First Nation Relationship to the Land

“Indigenous peoples have the right to maintain and strengthen their distinctive spiritual relationship with their traditionally owned or otherwise occupied and used lands, territories, waters and coastal seas and other resources and to uphold their responsibilities to future generations in this regard.” [1]

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First Nation Election Facts

Prior to the introduction of the Indian Act in 1876, communities were self-governing and leadership was designated according to each community's tradition. Under the Indian Act, elections became cumbersome, people could be nominated without consent, getting ballots to off-reserve members is an inaccurate process, contact lists are often not up to date, there is no provision for a re-count if the tally is close, and no advance polling. One of the greatest frustrations is that elections must be held every two years which is not a very big window for First Nation governments to accomplish anything long term. Times have changed (thankfully) since 1876.

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What are urban reserves

This is the second installment in our series on First Nation reserves. The first part provided some FAQs on reserves whereas this article will provide some information on urban reserves. According to the Indigenous and Northern Affairs Canada website, as of 2008, there were over 120 urban reserves across Canada [1]. The province with the highest number of urban reserves is Saskatchewan with 54, including oldest, the Muskeg Lake Cree Nation urban reserve in Saskatoon, which was created in 1988.

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8 First Nation reserve FAQs

A First Nation reserve is a tract of land set aside under the Indian Act and treaty agreements for the exclusive use of an Indian band (First Nation). Earliest examples of reserves date back to attempts by French missionaries in 1637 to encourage Aboriginal Peoples to settle in one spot and embrace both agriculture and Christianity. As more and more Europeans settled in Canada and on the traditional lands of Indigenous Peoples, it became apparent to the authorities that an effective means to ensuring the most fertile land was available to European farmers was needed. The development of the reserve system met this need.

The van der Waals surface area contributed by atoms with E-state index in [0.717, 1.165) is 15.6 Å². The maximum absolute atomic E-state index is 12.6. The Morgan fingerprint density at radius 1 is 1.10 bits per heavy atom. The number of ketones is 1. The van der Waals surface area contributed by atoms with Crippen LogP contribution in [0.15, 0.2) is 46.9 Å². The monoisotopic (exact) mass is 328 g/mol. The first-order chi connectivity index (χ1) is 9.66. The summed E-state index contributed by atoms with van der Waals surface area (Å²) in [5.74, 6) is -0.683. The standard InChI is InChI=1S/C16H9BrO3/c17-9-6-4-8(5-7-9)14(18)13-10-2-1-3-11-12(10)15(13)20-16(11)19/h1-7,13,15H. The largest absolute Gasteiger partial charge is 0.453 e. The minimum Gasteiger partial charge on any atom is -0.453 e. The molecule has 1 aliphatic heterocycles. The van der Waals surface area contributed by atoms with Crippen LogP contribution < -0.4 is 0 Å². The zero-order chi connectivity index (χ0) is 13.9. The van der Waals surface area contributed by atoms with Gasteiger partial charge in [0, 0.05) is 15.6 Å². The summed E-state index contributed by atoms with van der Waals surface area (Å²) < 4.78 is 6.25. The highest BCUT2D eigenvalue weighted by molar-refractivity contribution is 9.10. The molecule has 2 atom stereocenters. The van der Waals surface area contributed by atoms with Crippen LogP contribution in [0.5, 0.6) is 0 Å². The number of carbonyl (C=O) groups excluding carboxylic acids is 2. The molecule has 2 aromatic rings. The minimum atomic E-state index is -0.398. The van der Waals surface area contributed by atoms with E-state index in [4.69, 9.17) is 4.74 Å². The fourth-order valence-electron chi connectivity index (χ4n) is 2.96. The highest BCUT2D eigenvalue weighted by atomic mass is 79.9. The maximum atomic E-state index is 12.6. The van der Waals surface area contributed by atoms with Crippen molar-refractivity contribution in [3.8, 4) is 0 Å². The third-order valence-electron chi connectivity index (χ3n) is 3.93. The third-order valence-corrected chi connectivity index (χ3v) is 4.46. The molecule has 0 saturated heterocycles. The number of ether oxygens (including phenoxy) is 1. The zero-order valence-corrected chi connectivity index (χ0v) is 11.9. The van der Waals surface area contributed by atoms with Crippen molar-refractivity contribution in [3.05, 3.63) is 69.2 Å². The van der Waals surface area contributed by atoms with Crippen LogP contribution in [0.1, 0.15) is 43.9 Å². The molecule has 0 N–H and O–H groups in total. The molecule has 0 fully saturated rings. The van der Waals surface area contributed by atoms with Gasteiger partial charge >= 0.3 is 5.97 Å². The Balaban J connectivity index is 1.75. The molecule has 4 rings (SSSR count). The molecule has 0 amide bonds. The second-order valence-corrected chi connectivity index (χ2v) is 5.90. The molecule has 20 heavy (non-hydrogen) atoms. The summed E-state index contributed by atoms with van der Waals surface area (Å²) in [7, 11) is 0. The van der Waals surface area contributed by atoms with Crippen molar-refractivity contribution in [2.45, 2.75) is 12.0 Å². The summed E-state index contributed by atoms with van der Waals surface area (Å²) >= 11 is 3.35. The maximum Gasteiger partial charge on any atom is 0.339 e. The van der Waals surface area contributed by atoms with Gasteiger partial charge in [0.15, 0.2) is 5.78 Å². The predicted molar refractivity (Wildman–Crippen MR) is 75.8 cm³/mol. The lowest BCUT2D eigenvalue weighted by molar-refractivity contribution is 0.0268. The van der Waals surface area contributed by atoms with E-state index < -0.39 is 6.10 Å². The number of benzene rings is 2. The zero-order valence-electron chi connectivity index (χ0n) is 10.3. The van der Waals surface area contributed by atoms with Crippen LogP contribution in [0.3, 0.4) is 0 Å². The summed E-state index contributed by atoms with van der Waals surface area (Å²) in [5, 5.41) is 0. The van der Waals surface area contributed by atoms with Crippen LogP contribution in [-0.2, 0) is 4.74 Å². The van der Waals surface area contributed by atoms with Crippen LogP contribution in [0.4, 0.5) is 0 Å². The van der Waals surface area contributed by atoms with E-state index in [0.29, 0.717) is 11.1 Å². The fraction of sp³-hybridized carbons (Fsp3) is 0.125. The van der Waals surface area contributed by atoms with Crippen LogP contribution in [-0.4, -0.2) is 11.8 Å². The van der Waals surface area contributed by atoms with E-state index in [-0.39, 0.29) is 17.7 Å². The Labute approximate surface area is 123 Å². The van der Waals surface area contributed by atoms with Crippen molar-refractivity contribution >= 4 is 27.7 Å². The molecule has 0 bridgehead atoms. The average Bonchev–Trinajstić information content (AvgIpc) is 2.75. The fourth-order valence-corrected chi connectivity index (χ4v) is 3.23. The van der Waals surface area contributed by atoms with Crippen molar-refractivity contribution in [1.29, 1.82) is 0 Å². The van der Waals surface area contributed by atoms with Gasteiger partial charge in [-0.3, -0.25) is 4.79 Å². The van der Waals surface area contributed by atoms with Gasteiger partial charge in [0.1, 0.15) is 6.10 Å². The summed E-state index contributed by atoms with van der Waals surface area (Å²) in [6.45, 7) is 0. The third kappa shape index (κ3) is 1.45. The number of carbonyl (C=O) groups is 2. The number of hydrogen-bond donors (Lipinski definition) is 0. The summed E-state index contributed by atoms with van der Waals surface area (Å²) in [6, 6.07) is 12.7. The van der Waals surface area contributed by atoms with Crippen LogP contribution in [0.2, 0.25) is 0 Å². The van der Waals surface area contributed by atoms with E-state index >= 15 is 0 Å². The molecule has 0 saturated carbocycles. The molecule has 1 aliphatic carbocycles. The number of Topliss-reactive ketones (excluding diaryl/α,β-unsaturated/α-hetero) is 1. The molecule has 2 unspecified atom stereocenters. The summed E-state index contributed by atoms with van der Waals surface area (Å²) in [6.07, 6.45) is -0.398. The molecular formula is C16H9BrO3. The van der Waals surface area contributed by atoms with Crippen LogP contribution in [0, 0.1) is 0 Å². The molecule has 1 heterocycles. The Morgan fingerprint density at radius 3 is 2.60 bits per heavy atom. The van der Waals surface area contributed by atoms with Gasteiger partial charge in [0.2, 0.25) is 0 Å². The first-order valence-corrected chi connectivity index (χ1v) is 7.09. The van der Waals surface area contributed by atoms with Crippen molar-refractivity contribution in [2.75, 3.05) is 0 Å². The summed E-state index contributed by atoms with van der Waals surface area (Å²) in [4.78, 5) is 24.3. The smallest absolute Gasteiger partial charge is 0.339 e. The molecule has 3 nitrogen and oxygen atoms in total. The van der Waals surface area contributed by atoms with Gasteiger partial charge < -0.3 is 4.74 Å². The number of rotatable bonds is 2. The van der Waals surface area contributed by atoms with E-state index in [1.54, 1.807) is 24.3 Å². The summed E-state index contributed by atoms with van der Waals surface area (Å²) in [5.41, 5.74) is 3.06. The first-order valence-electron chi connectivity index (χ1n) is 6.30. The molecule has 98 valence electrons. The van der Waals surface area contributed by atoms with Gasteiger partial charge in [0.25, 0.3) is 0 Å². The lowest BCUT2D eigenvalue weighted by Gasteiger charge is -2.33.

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BC First Nations

There is common misconception that BC First Nations are all the same.  

When you take a look at this map of BC First Nations Language Families, that the UBC Museum of Anthropology produced and gave us permission to reproduce for use in our training efforts, you can quickly see just how diverse they are. 

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Matrimonial Real Property Act

How long do you think First Nations have been fighting against inequitable treatment of First Nation women by federal government laws and policies? ........At least since 1869 and likely back to 1867 with the passage of the British North America Act [1] and Section 91.24 when the Federal Government gained control of Indians and Lands reserved for Indians.

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First Nations Cultural Differences

Understanding First Nations Cultural Differences is key to Working Effectively with Aboriginal Peoples®.  In fact, it should be rule number one. It will drive all of our decsion making; it will require us to do research, formulate appropriate strategies, and much more.  

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First Nations and Salmon Fisheries

Salmon have been a vital food source to many First Nations in BC since time immemorial but to many cultures, the salmon is much, much more than a food source. Some cultures believe salmon are their returning relatives, others believe they are gift bearing relatives; salmon feature prominently in legends, art and ceremonies. Prior to European contact, salmon was also an important trade item so contributed to the community economy.

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Respecting First Nations Cultural Diversity

“Anishinaabe, Métis, Coastal Salish, Cree, Cherokee. We have nothing much in common. We’re all aboriginal and we have the drum. That’s about it.” Thomas King writing about a drum circle in “The Inconvenient Indian: A Curious Account of Native People in North America”

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UN Declaration on the Rights of Indigenous Peoples

United Nations Declaration on the Rights of Indigenous Peoples


On September 13, 2007 the UN Declaration on the Rights of Indigenous Peoples (UNDRIP) was adopted by 144 countries, with 11 abstentions and four countries voting against it. These four countries were Canada, the USA, New Zealand, and Australia. By the close of 2010, all four dissenting countries reversed their positions and endorsed the Declaration.

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